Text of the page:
Monday, August 18, 2014

This song is amazing

(Source: Spotify)

Tuesday, July 29, 2014

Startup abortion

Until this afternoon, I was leading a startup endeavor. Starting today, I don’t have a tech project keeping me awake at night, for the first time in three years.

Three years ago I left my studies to build a startup. The project we had morphed into another, that one into yet another and so on until this afternoon, where financial imperatives halted the Markov Chain of Hell. Of course these imperatives are what they are, but hubris tend to turn them into simple details. The hubris left months ago, and FounderFuel gave a rejection this afternoon, after we made it to second round.

Perhaps unsurprisingly, rejection feels good for the first time today.

Monday, July 28, 2014 Wednesday, June 11, 2014
People ask me what I’m proudest of and what are my biggest frustrations as President. My biggest frustration is that this society hasn’t been willing to take some basic steps to keep guns out of the hands of people who can do damage. We’re the only developed country where this happens. And it happens weekly. Our levels of gun violence are off the charts.

President Obama sharing the difficulties of trying to change a culture in which school shootings are commonplace. (via whitehouse)


I recently exchanged a few tweets with one anti-gun-regulation person, and I must say this whole situation is jarring.

(Source: chels)

Wednesday, May 21, 2014

Slickness is not the problem

I’m probably not a designer, but I think I can find my way around.

Jason Fried, a prominent designer, has written about the over- and misuse of “slick” design. The argument goes that we can now find a lot of websites around that look all pretty much the same, many of which fail to properly emphasize content over form. Substance over style:

Most of these designs can be described like this: First, you see a huge photo with some text over it. Then, as you scroll down, the background slides away and another big photo with more text on it pops up. And so on….

He goes on to give examples of successful websites that are heavy on text, and light on images.

The folks at 37signals have strong opinions and I admire that. I don’t agree with this view, though.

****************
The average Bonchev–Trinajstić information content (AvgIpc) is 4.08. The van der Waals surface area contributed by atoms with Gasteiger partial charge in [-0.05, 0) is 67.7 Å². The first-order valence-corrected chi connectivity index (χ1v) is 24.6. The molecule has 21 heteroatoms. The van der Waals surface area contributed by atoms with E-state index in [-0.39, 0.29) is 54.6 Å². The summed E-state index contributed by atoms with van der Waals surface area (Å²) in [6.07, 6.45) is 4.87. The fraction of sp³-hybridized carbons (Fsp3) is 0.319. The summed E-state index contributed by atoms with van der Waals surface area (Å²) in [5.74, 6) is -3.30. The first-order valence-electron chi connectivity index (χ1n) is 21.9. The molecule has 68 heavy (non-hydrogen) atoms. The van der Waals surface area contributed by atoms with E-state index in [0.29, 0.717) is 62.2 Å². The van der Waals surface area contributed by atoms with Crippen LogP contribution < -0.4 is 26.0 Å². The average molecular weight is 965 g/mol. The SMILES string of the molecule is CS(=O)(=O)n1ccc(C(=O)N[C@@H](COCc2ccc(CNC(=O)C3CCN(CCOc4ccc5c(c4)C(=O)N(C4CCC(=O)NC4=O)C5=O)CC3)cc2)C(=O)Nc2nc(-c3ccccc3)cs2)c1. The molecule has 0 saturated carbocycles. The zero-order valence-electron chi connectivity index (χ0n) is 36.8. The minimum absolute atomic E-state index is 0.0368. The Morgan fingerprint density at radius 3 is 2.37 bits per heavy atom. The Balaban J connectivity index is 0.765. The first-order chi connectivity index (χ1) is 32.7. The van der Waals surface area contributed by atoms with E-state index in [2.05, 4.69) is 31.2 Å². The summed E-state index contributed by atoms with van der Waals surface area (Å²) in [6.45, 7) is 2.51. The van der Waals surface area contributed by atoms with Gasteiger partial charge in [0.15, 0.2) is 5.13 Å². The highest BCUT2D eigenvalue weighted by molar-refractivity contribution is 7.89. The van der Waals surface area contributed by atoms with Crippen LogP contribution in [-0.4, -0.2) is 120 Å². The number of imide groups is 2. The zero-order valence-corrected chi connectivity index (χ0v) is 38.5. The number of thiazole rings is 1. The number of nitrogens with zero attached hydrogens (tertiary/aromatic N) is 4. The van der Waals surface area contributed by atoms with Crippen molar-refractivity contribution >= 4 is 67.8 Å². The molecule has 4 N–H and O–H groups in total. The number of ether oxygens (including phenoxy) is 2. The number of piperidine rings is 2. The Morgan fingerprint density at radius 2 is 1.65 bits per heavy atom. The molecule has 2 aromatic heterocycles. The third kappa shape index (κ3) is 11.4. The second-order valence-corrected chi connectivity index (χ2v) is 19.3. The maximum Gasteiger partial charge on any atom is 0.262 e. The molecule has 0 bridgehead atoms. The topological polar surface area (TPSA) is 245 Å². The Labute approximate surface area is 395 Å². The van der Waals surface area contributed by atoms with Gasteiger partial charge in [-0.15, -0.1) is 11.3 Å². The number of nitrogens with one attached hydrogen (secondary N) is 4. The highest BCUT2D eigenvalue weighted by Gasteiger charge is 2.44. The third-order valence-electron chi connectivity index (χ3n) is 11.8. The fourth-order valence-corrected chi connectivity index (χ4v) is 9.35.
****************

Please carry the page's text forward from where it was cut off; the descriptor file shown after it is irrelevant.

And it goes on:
• First of all, most people on the web are not related to the web design world, so they don’t see as many of these “what’s hot in web” sites. They don’t see as many websites that all look the same. If you’re making a website for the general public, chances are your visitors won’t have this thought at all.

  • Visual similarity is not a problem per se. Talented web designers want to create designs that look unique, and their clients want their brand to look unique. For visitors, though, familiarity yields comfort and helps direct attention on content rather than ornaments.

  • If a visually-rich design fails to emphasize the right things, it’s a failure of the design, not of the idea of visual richness.

  • Text over a large blurred image, it is everywhere on the web. Take a step back and look at your laptop (or smartphone) screen, and notice the visual context around it. When reading on the screen, you’re looking at text over a large (fullscreen!) blurred image that spans your whole visual field.

    This web design trend is a metaphor for what happens everyday when you consume text. It’s putting you in a controlled visual context, thereby setting the emotional tone for the content you’re about to absorb. It can surely be misused, but it’s nowhere near a bad idea.

Sunday, May 11, 2014

(Source: 9gag)

Wednesday, February 19, 2014
parislemon:

nevver:

Jorge Luis Borges

Good motto.

Totally agreed

parislemon:

nevver:

Jorge Luis Borges

Good motto.

Totally agreed

Thursday, January 9, 2014
parislemon:

nevver:

Why I Love Headphones

Yep.

True
Tuesday, December 24, 2013
parislemon:

minimalmac:

A sign of truth.

I’m positive I’ve reblogged this before. And I’m positive I’ll reblogged this again.

Confirmed almost every single day

parislemon:

minimalmac:

A sign of truth.

I’m positive I’ve reblogged this before. And I’m positive I’ll reblogged this again.

Confirmed almost every single day

(Source: )

Thursday, December 5, 2013

Best way to remove a tag from a remote Git repository

Every now and then, I need to remove a tag from a remote git repository. Yes, it doesn’t happen very often, and of course it’s on Github. At the time of this writing, the first google result for doing this (because it’s not obvious), is from this really nice guy. However, it’s still an obscure command (at least to me), so I almost always have to google for it when I badly need to remove a remote tag. So I got angry and decided to make a shell command.

function grt() { git push origin :refs/tags/$@ }

If you put this in your ~/.bash_profile, you’ll be able, next time, to simply type:

grt some_tag_to_remove

and that will take care of removing the remote tag. A lot simpler to remember!